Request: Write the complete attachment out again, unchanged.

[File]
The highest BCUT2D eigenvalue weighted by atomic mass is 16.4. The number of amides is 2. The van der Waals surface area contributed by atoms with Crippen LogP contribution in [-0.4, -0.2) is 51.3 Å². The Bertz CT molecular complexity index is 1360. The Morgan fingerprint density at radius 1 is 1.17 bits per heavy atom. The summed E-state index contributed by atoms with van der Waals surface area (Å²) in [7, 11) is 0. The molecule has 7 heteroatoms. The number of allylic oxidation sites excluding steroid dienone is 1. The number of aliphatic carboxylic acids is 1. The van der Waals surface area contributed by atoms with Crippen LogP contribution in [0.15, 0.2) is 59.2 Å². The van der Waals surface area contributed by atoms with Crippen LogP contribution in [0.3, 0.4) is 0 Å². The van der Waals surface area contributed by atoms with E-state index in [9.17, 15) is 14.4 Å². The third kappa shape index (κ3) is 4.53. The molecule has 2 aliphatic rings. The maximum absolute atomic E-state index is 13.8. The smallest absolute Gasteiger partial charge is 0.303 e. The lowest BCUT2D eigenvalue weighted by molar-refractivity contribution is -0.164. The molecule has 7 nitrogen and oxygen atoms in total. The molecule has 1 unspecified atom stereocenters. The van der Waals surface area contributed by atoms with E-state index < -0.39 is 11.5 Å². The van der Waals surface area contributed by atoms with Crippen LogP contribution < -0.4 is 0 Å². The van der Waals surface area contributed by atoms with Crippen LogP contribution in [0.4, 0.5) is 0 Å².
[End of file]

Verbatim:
The highest BCUT2D eigenvalue weighted by atomic mass is 16.4. The number of amides is 2. The van der Waals surface area contributed by atoms with Crippen LogP contribution in [-0.4, -0.2) is 51.3 Å². The Bertz CT molecular complexity index is 1360. The Morgan fingerprint density at radius 1 is 1.17 bits per heavy atom. The summed E-state index contributed by atoms with van der Waals surface area (Å²) in [7, 11) is 0. The molecule has 7 heteroatoms. The number of allylic oxidation sites excluding steroid dienone is 1. The number of aliphatic carboxylic acids is 1. The van der Waals surface area contributed by atoms with Crippen LogP contribution in [0.15, 0.2) is 59.2 Å². The van der Waals surface area contributed by atoms with Crippen LogP contribution in [0.3, 0.4) is 0 Å². The van der Waals surface area contributed by atoms with E-state index in [9.17, 15) is 14.4 Å². The third kappa shape index (κ3) is 4.53. The molecule has 2 aliphatic rings. The maximum absolute atomic E-state index is 13.8. The smallest absolute Gasteiger partial charge is 0.303 e. The lowest BCUT2D eigenvalue weighted by molar-refractivity contribution is -0.164. The molecule has 7 nitrogen and oxygen atoms in total. The molecule has 1 unspecified atom stereocenters. The van der Waals surface area contributed by atoms with E-state index < -0.39 is 11.5 Å². The van der Waals surface area contributed by atoms with Crippen LogP contribution < -0.4 is 0 Å². The van der Waals surface area contributed by atoms with Crippen LogP contribution in [0.4, 0.5) is 0 Å².